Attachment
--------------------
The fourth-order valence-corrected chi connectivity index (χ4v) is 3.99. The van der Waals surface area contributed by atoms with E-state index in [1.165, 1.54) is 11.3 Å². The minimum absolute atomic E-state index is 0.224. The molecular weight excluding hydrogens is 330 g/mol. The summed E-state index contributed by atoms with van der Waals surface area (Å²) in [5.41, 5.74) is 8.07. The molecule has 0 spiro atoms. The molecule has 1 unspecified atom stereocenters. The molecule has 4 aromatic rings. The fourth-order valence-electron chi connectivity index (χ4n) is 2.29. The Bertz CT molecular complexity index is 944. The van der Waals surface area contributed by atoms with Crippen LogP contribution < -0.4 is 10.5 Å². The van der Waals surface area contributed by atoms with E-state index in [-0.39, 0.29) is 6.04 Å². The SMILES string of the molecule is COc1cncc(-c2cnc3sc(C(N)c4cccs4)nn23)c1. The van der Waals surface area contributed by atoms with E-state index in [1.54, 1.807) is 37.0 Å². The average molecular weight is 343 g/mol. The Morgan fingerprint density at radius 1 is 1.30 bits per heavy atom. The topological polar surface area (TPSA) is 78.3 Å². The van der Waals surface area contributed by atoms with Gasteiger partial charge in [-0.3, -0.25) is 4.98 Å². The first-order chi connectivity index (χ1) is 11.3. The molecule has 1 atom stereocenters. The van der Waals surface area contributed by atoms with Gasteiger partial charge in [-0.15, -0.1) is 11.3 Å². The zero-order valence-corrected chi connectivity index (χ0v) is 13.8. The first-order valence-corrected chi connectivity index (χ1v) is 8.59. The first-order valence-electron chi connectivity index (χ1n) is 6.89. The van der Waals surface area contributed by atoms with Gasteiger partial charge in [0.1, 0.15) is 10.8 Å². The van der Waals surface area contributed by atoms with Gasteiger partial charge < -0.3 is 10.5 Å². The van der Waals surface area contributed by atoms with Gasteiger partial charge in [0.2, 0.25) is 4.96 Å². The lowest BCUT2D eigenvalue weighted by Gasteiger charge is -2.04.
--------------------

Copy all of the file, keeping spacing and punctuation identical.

The fourth-order valence-corrected chi connectivity index (χ4v) is 3.99. The van der Waals surface area contributed by atoms with E-state index in [1.165, 1.54) is 11.3 Å². The minimum absolute atomic E-state index is 0.224. The molecular weight excluding hydrogens is 330 g/mol. The summed E-state index contributed by atoms with van der Waals surface area (Å²) in [5.41, 5.74) is 8.07. The molecule has 0 spiro atoms. The molecule has 1 unspecified atom stereocenters. The molecule has 4 aromatic rings. The fourth-order valence-electron chi connectivity index (χ4n) is 2.29. The Bertz CT molecular complexity index is 944. The van der Waals surface area contributed by atoms with Crippen LogP contribution < -0.4 is 10.5 Å². The van der Waals surface area contributed by atoms with E-state index in [-0.39, 0.29) is 6.04 Å². The SMILES string of the molecule is COc1cncc(-c2cnc3sc(C(N)c4cccs4)nn23)c1. The van der Waals surface area contributed by atoms with E-state index in [1.54, 1.807) is 37.0 Å². The average molecular weight is 343 g/mol. The Morgan fingerprint density at radius 1 is 1.30 bits per heavy atom. The topological polar surface area (TPSA) is 78.3 Å². The van der Waals surface area contributed by atoms with Gasteiger partial charge in [-0.3, -0.25) is 4.98 Å². The first-order chi connectivity index (χ1) is 11.3. The molecule has 1 atom stereocenters. The van der Waals surface area contributed by atoms with Gasteiger partial charge in [-0.15, -0.1) is 11.3 Å². The zero-order valence-corrected chi connectivity index (χ0v) is 13.8. The first-order valence-corrected chi connectivity index (χ1v) is 8.59. The first-order valence-electron chi connectivity index (χ1n) is 6.89. The van der Waals surface area contributed by atoms with Gasteiger partial charge in [0.1, 0.15) is 10.8 Å². The van der Waals surface area contributed by atoms with Gasteiger partial charge < -0.3 is 10.5 Å². The van der Waals surface area contributed by atoms with Gasteiger partial charge in [0.2, 0.25) is 4.96 Å². The lowest BCUT2D eigenvalue weighted by Gasteiger charge is -2.04.